The Foundation's basis has been a strong sense of community, free inquiry, creativity, and the experimental spirit. Over the years the Foundation has generated a critical mass of creative people in many different fields, for whom it's been a catalyst for experimentation and innovation.

"The Imaginary Foundation is a crazy and magical place, and the electricity of it's members seems to make for a wonderfully charged atmosphere, so that sometimes before sessions one becomes excited and a little anxious, as though a thunderstorm were sweeping in."
[ | 2006-03-18 16:59 | 1 comment | PermaLink ]  More >

Thursday, March 16, 2006day link 

 Silly Tube Maps
Anybody who's ever made it through the Underground in London, on a day when they weren't striking, will know and possibly love the well-known map of lines and stations that guides your way. A masterpiece of clear design. But also, because it is so well known, an obvious opportunity for improving it a bit by remixing it. You can scramble the station names into fun anagrams as seen above. You can lay out the map the way it would look if it were geographically correct. You can translate it into German, you can pretend that the stations were sponsored by big corporations, etc. So, a fellow named Geoff Marshall made a splendid site hosting a collection of just such remixed tube maps. All good clean fun ... until the lawyers for Transport for London send him a cease and desist letter explaining that the tube map is their trademark and they won't allow him to have it on his site, and that they'd sue him if he didn't remove it. Geoff's story is here. Since he wasn't in a mood to end up in court with these guys, he reluctantly removed the maps from his server, and instead posted a list of mirror sites that had a copy. After which the same lawyers bullied his ISP into forcing him to remove that list too, as he was "linking to copyrighted material", as if that was any kind of crime.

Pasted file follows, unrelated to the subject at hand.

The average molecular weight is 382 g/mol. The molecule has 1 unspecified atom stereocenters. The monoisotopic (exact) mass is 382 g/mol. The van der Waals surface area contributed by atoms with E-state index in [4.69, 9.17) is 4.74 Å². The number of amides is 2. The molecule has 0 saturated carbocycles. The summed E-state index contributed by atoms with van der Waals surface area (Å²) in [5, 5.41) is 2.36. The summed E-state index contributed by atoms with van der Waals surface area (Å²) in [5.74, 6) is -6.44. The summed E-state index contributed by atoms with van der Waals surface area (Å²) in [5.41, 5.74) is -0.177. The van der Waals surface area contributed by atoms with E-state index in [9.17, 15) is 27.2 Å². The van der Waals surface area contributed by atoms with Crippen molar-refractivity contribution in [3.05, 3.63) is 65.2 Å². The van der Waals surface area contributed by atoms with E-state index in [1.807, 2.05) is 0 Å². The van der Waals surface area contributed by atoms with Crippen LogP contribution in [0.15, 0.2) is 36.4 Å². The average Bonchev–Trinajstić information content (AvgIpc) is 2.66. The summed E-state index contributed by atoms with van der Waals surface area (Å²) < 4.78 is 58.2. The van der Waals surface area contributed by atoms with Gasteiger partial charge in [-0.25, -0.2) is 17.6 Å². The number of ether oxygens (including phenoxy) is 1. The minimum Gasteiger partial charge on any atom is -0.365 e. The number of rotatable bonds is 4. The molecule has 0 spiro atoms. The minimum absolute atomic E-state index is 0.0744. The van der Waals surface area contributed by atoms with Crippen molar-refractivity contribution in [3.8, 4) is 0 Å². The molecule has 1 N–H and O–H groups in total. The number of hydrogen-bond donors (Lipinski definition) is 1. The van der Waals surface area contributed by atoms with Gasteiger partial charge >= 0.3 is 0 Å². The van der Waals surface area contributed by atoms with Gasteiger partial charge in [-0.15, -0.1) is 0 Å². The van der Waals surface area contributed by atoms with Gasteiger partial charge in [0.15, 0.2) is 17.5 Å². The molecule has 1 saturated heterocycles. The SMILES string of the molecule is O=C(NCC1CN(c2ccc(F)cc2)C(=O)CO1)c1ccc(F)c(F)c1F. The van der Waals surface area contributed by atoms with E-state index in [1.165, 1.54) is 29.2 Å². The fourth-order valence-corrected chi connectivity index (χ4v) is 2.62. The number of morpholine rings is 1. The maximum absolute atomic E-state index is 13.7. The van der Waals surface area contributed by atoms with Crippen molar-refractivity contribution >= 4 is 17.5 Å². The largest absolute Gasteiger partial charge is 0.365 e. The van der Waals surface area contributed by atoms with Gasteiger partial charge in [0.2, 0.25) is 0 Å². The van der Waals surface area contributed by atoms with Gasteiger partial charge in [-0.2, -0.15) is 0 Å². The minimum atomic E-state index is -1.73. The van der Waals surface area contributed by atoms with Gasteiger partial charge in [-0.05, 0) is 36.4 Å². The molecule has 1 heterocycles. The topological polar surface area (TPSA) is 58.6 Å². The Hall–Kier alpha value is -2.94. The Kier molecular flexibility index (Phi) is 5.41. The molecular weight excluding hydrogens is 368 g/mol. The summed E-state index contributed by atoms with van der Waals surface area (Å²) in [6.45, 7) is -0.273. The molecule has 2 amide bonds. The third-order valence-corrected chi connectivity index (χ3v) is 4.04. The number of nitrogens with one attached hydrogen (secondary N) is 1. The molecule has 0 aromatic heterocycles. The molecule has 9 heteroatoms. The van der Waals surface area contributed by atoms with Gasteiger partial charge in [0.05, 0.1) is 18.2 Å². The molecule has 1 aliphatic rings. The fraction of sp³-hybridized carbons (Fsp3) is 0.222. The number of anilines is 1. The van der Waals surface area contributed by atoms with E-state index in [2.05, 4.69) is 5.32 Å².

Now, this is really dumb of Transport of London. No reason to spoil the fun and make everybody hate you. Besides, you can't really stop something like that on the net. On the contrary, by threatening everybody you just turn it into a noble cause, which gets much more attention than it would otherwise. So, for example, I now put up a mirror of everything Geoff had on his site. There you go, go and enjoy the fun tube maps. I probably wouldn't have thought of doing that if it wasn't a hot issue like that. Now it is about cultural freedom.

More here on BoingBoing, which also has posted many remixed subway maps from around the world.
[ | 2006-03-16 02:26 | 4 comments | PermaLink ]  More >

Wednesday, March 15, 2006day link 

picture Wikipedia defining Parkour:
Le Parkour (also called Parkour, PK, l'art du déplacement, free-running) is a physical discipline of French origin. It is an art form of human movement, focusing on uninterrupted, efficient forward motion over, under, around and through obstacles (both man-made and natural) in one's environment. Such movement may come in the form of running, jumping, climbing and other more complex techniques. The goal of practicing le parkour is to be able to adapt one's movement to any given scenario so that any obstacle can be overcome with the human body's abilities.